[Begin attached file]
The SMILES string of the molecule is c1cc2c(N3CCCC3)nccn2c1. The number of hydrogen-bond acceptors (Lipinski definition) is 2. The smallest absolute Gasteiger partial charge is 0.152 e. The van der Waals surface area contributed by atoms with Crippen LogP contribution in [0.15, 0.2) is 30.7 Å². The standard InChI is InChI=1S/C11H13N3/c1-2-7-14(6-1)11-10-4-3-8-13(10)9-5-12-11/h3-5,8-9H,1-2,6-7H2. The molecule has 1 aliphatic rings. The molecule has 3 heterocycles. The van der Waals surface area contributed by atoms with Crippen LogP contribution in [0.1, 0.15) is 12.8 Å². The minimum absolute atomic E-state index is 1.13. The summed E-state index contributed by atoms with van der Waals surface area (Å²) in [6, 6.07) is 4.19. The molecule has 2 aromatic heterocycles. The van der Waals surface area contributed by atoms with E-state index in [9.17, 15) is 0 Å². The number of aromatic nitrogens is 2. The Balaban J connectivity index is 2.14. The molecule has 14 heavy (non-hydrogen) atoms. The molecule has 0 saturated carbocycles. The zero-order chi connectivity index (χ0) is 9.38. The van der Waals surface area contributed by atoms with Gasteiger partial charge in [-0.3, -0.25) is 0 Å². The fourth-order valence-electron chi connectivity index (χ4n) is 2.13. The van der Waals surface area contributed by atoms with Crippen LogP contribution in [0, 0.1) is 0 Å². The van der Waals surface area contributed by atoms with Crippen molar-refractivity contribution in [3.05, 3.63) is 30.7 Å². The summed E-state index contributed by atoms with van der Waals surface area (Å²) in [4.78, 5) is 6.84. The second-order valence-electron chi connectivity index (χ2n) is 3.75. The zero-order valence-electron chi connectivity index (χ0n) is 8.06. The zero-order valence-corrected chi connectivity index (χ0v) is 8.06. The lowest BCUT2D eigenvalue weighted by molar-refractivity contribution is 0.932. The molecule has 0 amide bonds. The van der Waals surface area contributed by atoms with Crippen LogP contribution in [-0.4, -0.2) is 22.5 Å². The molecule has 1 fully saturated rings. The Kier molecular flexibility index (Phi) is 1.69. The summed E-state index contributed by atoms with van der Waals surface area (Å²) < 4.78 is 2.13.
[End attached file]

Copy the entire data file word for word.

The SMILES string of the molecule is c1cc2c(N3CCCC3)nccn2c1. The number of hydrogen-bond acceptors (Lipinski definition) is 2. The smallest absolute Gasteiger partial charge is 0.152 e. The van der Waals surface area contributed by atoms with Crippen LogP contribution in [0.15, 0.2) is 30.7 Å². The standard InChI is InChI=1S/C11H13N3/c1-2-7-14(6-1)11-10-4-3-8-13(10)9-5-12-11/h3-5,8-9H,1-2,6-7H2. The molecule has 1 aliphatic rings. The molecule has 3 heterocycles. The van der Waals surface area contributed by atoms with Crippen LogP contribution in [0.1, 0.15) is 12.8 Å². The minimum absolute atomic E-state index is 1.13. The summed E-state index contributed by atoms with van der Waals surface area (Å²) in [6, 6.07) is 4.19. The molecule has 2 aromatic heterocycles. The van der Waals surface area contributed by atoms with E-state index in [9.17, 15) is 0 Å². The number of aromatic nitrogens is 2. The Balaban J connectivity index is 2.14. The molecule has 14 heavy (non-hydrogen) atoms. The molecule has 0 saturated carbocycles. The zero-order chi connectivity index (χ0) is 9.38. The van der Waals surface area contributed by atoms with Gasteiger partial charge in [-0.3, -0.25) is 0 Å². The fourth-order valence-electron chi connectivity index (χ4n) is 2.13. The van der Waals surface area contributed by atoms with Crippen LogP contribution in [0, 0.1) is 0 Å². The van der Waals surface area contributed by atoms with Crippen molar-refractivity contribution in [3.05, 3.63) is 30.7 Å². The summed E-state index contributed by atoms with van der Waals surface area (Å²) in [4.78, 5) is 6.84. The second-order valence-electron chi connectivity index (χ2n) is 3.75. The zero-order valence-electron chi connectivity index (χ0n) is 8.06. The zero-order valence-corrected chi connectivity index (χ0v) is 8.06. The lowest BCUT2D eigenvalue weighted by molar-refractivity contribution is 0.932. The molecule has 0 amide bonds. The van der Waals surface area contributed by atoms with Crippen LogP contribution in [-0.4, -0.2) is 22.5 Å². The molecule has 1 fully saturated rings. The Kier molecular flexibility index (Phi) is 1.69. The summed E-state index contributed by atoms with van der Waals surface area (Å²) < 4.78 is 2.13.